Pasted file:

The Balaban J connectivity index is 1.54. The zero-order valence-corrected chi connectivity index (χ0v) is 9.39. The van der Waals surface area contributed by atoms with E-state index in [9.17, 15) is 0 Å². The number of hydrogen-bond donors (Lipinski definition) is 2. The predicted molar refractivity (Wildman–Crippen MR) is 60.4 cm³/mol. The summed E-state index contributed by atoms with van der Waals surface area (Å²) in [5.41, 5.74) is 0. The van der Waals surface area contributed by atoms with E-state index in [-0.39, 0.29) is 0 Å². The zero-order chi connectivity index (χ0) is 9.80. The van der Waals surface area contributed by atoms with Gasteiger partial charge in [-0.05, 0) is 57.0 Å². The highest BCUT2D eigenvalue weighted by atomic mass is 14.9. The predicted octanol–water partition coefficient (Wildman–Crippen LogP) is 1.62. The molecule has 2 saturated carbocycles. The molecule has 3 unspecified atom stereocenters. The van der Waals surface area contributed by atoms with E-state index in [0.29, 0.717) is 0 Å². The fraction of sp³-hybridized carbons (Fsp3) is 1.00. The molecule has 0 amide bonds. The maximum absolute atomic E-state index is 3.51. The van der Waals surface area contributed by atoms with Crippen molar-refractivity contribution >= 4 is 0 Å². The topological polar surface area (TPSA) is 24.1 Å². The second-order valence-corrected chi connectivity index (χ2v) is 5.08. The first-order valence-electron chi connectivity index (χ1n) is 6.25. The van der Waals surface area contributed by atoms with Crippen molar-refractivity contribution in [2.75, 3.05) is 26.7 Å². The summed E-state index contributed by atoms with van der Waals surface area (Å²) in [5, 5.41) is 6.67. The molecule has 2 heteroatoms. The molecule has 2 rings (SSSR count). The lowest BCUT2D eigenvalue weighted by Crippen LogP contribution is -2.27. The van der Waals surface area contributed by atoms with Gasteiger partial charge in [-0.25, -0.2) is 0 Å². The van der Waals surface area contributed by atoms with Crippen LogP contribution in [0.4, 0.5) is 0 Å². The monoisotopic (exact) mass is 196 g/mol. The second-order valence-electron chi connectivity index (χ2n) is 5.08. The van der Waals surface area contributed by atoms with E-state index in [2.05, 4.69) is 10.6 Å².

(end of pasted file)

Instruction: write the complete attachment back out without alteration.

The Balaban J connectivity index is 1.54. The zero-order valence-corrected chi connectivity index (χ0v) is 9.39. The van der Waals surface area contributed by atoms with E-state index in [9.17, 15) is 0 Å². The number of hydrogen-bond donors (Lipinski definition) is 2. The predicted molar refractivity (Wildman–Crippen MR) is 60.4 cm³/mol. The summed E-state index contributed by atoms with van der Waals surface area (Å²) in [5.41, 5.74) is 0. The van der Waals surface area contributed by atoms with E-state index in [-0.39, 0.29) is 0 Å². The zero-order chi connectivity index (χ0) is 9.80. The van der Waals surface area contributed by atoms with Gasteiger partial charge in [-0.05, 0) is 57.0 Å². The highest BCUT2D eigenvalue weighted by atomic mass is 14.9. The predicted octanol–water partition coefficient (Wildman–Crippen LogP) is 1.62. The molecule has 2 saturated carbocycles. The molecule has 3 unspecified atom stereocenters. The van der Waals surface area contributed by atoms with E-state index in [0.29, 0.717) is 0 Å². The fraction of sp³-hybridized carbons (Fsp3) is 1.00. The molecule has 0 amide bonds. The maximum absolute atomic E-state index is 3.51. The van der Waals surface area contributed by atoms with Crippen molar-refractivity contribution >= 4 is 0 Å². The topological polar surface area (TPSA) is 24.1 Å². The second-order valence-corrected chi connectivity index (χ2v) is 5.08. The first-order valence-electron chi connectivity index (χ1n) is 6.25. The van der Waals surface area contributed by atoms with Crippen molar-refractivity contribution in [2.75, 3.05) is 26.7 Å². The summed E-state index contributed by atoms with van der Waals surface area (Å²) in [5, 5.41) is 6.67. The molecule has 2 heteroatoms. The molecule has 2 rings (SSSR count). The lowest BCUT2D eigenvalue weighted by Crippen LogP contribution is -2.27. The van der Waals surface area contributed by atoms with Gasteiger partial charge in [-0.25, -0.2) is 0 Å². The van der Waals surface area contributed by atoms with Crippen LogP contribution in [0.4, 0.5) is 0 Å². The monoisotopic (exact) mass is 196 g/mol. The second-order valence-electron chi connectivity index (χ2n) is 5.08. The van der Waals surface area contributed by atoms with E-state index in [2.05, 4.69) is 10.6 Å².